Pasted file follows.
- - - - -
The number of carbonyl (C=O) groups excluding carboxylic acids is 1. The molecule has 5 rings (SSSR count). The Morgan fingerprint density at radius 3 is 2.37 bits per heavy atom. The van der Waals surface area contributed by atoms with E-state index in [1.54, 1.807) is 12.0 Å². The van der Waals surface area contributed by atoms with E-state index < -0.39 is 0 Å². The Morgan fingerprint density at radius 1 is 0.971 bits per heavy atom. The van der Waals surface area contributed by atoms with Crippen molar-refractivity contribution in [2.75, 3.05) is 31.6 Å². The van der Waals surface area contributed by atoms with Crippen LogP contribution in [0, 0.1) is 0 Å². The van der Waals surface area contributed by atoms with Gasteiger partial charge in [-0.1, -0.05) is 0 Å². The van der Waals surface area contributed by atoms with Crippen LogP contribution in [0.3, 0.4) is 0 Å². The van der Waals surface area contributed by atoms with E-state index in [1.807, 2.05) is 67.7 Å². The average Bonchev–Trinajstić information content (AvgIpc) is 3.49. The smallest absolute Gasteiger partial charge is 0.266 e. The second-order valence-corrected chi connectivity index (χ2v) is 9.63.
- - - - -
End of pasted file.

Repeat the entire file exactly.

The number of carbonyl (C=O) groups excluding carboxylic acids is 1. The molecule has 5 rings (SSSR count). The Morgan fingerprint density at radius 3 is 2.37 bits per heavy atom. The van der Waals surface area contributed by atoms with E-state index in [1.54, 1.807) is 12.0 Å². The van der Waals surface area contributed by atoms with E-state index < -0.39 is 0 Å². The Morgan fingerprint density at radius 1 is 0.971 bits per heavy atom. The van der Waals surface area contributed by atoms with Crippen molar-refractivity contribution in [2.75, 3.05) is 31.6 Å². The van der Waals surface area contributed by atoms with Crippen LogP contribution in [0, 0.1) is 0 Å². The van der Waals surface area contributed by atoms with Gasteiger partial charge in [-0.1, -0.05) is 0 Å². The van der Waals surface area contributed by atoms with Crippen LogP contribution in [0.3, 0.4) is 0 Å². The van der Waals surface area contributed by atoms with E-state index in [1.807, 2.05) is 67.7 Å². The average Bonchev–Trinajstić information content (AvgIpc) is 3.49. The smallest absolute Gasteiger partial charge is 0.266 e. The second-order valence-corrected chi connectivity index (χ2v) is 9.63.